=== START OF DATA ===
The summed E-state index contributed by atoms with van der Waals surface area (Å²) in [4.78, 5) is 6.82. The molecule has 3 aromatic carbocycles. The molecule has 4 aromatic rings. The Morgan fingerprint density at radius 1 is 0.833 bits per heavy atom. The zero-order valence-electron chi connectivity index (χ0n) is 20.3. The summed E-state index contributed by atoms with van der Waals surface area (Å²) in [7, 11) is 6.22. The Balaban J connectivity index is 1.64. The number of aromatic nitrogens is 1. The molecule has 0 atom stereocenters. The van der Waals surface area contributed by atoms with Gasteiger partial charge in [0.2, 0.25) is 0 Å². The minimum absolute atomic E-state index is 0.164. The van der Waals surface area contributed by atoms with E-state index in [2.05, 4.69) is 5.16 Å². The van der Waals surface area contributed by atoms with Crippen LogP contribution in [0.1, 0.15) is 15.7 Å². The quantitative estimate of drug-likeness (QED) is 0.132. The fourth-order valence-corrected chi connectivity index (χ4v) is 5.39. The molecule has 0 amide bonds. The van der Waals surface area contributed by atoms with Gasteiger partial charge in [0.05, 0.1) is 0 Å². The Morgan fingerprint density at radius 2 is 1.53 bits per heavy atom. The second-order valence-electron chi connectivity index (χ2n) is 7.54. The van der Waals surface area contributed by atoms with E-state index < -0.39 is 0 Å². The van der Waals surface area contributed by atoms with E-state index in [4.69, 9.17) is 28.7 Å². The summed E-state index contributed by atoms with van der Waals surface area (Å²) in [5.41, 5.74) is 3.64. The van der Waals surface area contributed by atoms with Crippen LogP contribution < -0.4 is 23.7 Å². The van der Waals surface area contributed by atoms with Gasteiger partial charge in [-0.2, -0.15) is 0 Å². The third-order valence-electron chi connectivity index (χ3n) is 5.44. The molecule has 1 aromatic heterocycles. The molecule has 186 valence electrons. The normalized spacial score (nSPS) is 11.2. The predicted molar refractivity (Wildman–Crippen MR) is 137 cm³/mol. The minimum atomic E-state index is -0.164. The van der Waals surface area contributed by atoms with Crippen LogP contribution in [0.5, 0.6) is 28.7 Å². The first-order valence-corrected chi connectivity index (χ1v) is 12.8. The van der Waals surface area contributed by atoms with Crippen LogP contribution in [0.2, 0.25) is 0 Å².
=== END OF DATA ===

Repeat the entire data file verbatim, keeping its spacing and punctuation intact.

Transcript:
The summed E-state index contributed by atoms with van der Waals surface area (Å²) in [4.78, 5) is 6.82. The molecule has 3 aromatic carbocycles. The molecule has 4 aromatic rings. The Morgan fingerprint density at radius 1 is 0.833 bits per heavy atom. The zero-order valence-electron chi connectivity index (χ0n) is 20.3. The summed E-state index contributed by atoms with van der Waals surface area (Å²) in [7, 11) is 6.22. The Balaban J connectivity index is 1.64. The number of aromatic nitrogens is 1. The molecule has 0 atom stereocenters. The van der Waals surface area contributed by atoms with Gasteiger partial charge in [0.2, 0.25) is 0 Å². The minimum absolute atomic E-state index is 0.164. The van der Waals surface area contributed by atoms with E-state index in [2.05, 4.69) is 5.16 Å². The van der Waals surface area contributed by atoms with Crippen LogP contribution in [0.1, 0.15) is 15.7 Å². The quantitative estimate of drug-likeness (QED) is 0.132. The fourth-order valence-corrected chi connectivity index (χ4v) is 5.39. The molecule has 0 amide bonds. The van der Waals surface area contributed by atoms with Gasteiger partial charge in [0.05, 0.1) is 0 Å². The Morgan fingerprint density at radius 2 is 1.53 bits per heavy atom. The second-order valence-electron chi connectivity index (χ2n) is 7.54. The van der Waals surface area contributed by atoms with E-state index < -0.39 is 0 Å². The van der Waals surface area contributed by atoms with E-state index in [4.69, 9.17) is 28.7 Å². The summed E-state index contributed by atoms with van der Waals surface area (Å²) in [5.41, 5.74) is 3.64. The van der Waals surface area contributed by atoms with Crippen LogP contribution < -0.4 is 23.7 Å². The van der Waals surface area contributed by atoms with Gasteiger partial charge in [-0.2, -0.15) is 0 Å². The third-order valence-electron chi connectivity index (χ3n) is 5.44. The molecule has 1 aromatic heterocycles. The molecule has 186 valence electrons. The normalized spacial score (nSPS) is 11.2. The predicted molar refractivity (Wildman–Crippen MR) is 137 cm³/mol. The minimum atomic E-state index is -0.164. The van der Waals surface area contributed by atoms with Crippen LogP contribution in [0.5, 0.6) is 28.7 Å². The first-order valence-corrected chi connectivity index (χ1v) is 12.8. The van der Waals surface area contributed by atoms with Crippen LogP contribution in [0.2, 0.25) is 0 Å².